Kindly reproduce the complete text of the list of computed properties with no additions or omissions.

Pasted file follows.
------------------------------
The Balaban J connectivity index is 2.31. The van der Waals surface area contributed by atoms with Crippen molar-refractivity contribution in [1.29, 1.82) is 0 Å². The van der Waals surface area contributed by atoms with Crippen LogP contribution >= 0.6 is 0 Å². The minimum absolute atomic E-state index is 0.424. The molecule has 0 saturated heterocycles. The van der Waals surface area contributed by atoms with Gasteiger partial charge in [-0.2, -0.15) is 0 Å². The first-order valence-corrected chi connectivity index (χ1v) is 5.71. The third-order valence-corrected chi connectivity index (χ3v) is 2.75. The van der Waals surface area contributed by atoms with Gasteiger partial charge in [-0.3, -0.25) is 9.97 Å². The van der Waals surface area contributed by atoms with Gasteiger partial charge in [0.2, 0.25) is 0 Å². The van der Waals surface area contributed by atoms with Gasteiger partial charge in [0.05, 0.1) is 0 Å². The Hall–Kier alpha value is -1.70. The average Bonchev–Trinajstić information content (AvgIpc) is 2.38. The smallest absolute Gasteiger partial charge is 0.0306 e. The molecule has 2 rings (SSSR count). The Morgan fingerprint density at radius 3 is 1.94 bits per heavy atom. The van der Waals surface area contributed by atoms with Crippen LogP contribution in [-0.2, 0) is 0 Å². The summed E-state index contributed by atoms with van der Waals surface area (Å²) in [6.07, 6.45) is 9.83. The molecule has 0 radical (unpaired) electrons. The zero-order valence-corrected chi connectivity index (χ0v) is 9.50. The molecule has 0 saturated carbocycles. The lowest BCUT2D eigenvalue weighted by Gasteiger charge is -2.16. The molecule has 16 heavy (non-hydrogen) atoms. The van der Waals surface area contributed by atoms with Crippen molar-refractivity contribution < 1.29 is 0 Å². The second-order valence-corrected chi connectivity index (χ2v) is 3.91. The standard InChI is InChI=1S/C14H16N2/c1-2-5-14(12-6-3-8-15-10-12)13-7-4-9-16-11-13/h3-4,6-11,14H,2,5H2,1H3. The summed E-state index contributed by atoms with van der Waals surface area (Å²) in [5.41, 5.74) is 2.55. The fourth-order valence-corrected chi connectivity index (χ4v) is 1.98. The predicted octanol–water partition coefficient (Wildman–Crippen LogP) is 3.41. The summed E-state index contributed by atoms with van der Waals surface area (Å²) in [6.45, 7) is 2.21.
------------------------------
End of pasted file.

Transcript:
The Balaban J connectivity index is 2.31. The van der Waals surface area contributed by atoms with Crippen molar-refractivity contribution in [1.29, 1.82) is 0 Å². The van der Waals surface area contributed by atoms with Crippen LogP contribution >= 0.6 is 0 Å². The minimum absolute atomic E-state index is 0.424. The molecule has 0 saturated heterocycles. The van der Waals surface area contributed by atoms with Gasteiger partial charge in [-0.2, -0.15) is 0 Å². The first-order valence-corrected chi connectivity index (χ1v) is 5.71. The third-order valence-corrected chi connectivity index (χ3v) is 2.75. The van der Waals surface area contributed by atoms with Gasteiger partial charge in [-0.3, -0.25) is 9.97 Å². The van der Waals surface area contributed by atoms with Gasteiger partial charge in [0.2, 0.25) is 0 Å². The van der Waals surface area contributed by atoms with Gasteiger partial charge in [0.05, 0.1) is 0 Å². The Hall–Kier alpha value is -1.70. The average Bonchev–Trinajstić information content (AvgIpc) is 2.38. The smallest absolute Gasteiger partial charge is 0.0306 e. The molecule has 2 rings (SSSR count). The Morgan fingerprint density at radius 3 is 1.94 bits per heavy atom. The van der Waals surface area contributed by atoms with Crippen LogP contribution in [-0.2, 0) is 0 Å². The summed E-state index contributed by atoms with van der Waals surface area (Å²) in [6.07, 6.45) is 9.83. The molecule has 0 radical (unpaired) electrons. The zero-order valence-corrected chi connectivity index (χ0v) is 9.50. The molecule has 0 saturated carbocycles. The lowest BCUT2D eigenvalue weighted by Gasteiger charge is -2.16. The molecule has 16 heavy (non-hydrogen) atoms. The van der Waals surface area contributed by atoms with Crippen molar-refractivity contribution < 1.29 is 0 Å². The second-order valence-corrected chi connectivity index (χ2v) is 3.91. The standard InChI is InChI=1S/C14H16N2/c1-2-5-14(12-6-3-8-15-10-12)13-7-4-9-16-11-13/h3-4,6-11,14H,2,5H2,1H3. The summed E-state index contributed by atoms with van der Waals surface area (Å²) in [5.41, 5.74) is 2.55. The fourth-order valence-corrected chi connectivity index (χ4v) is 1.98. The predicted octanol–water partition coefficient (Wildman–Crippen LogP) is 3.41. The summed E-state index contributed by atoms with van der Waals surface area (Å²) in [6.45, 7) is 2.21.